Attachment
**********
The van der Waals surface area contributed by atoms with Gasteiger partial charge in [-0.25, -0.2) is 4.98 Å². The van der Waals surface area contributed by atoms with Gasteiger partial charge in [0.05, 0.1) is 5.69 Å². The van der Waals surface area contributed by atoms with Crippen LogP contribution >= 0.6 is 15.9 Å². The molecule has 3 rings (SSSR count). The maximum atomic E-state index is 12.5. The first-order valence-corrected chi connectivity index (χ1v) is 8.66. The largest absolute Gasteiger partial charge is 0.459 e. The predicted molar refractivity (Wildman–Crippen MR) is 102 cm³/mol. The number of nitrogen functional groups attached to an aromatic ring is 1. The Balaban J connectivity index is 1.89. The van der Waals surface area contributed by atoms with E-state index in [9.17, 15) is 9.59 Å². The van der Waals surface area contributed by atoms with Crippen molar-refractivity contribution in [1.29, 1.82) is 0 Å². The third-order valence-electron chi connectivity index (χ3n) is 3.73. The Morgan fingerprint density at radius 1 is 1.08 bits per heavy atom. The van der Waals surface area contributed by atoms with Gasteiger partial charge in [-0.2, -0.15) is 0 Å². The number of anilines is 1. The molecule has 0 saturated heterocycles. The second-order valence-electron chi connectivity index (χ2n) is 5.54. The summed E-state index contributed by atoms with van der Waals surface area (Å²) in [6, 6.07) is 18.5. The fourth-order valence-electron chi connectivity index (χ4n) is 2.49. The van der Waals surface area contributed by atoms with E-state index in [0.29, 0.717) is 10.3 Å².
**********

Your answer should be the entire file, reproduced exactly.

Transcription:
The van der Waals surface area contributed by atoms with Gasteiger partial charge in [-0.25, -0.2) is 4.98 Å². The van der Waals surface area contributed by atoms with Gasteiger partial charge in [0.05, 0.1) is 5.69 Å². The van der Waals surface area contributed by atoms with Crippen LogP contribution >= 0.6 is 15.9 Å². The molecule has 3 rings (SSSR count). The maximum atomic E-state index is 12.5. The first-order valence-corrected chi connectivity index (χ1v) is 8.66. The largest absolute Gasteiger partial charge is 0.459 e. The predicted molar refractivity (Wildman–Crippen MR) is 102 cm³/mol. The number of nitrogen functional groups attached to an aromatic ring is 1. The Balaban J connectivity index is 1.89. The van der Waals surface area contributed by atoms with E-state index in [9.17, 15) is 9.59 Å². The van der Waals surface area contributed by atoms with Crippen molar-refractivity contribution in [1.29, 1.82) is 0 Å². The third-order valence-electron chi connectivity index (χ3n) is 3.73. The Morgan fingerprint density at radius 1 is 1.08 bits per heavy atom. The van der Waals surface area contributed by atoms with Gasteiger partial charge in [-0.2, -0.15) is 0 Å². The number of anilines is 1. The molecule has 0 saturated heterocycles. The second-order valence-electron chi connectivity index (χ2n) is 5.54. The summed E-state index contributed by atoms with van der Waals surface area (Å²) in [6, 6.07) is 18.5. The fourth-order valence-electron chi connectivity index (χ4n) is 2.49. The van der Waals surface area contributed by atoms with E-state index in [0.29, 0.717) is 10.3 Å².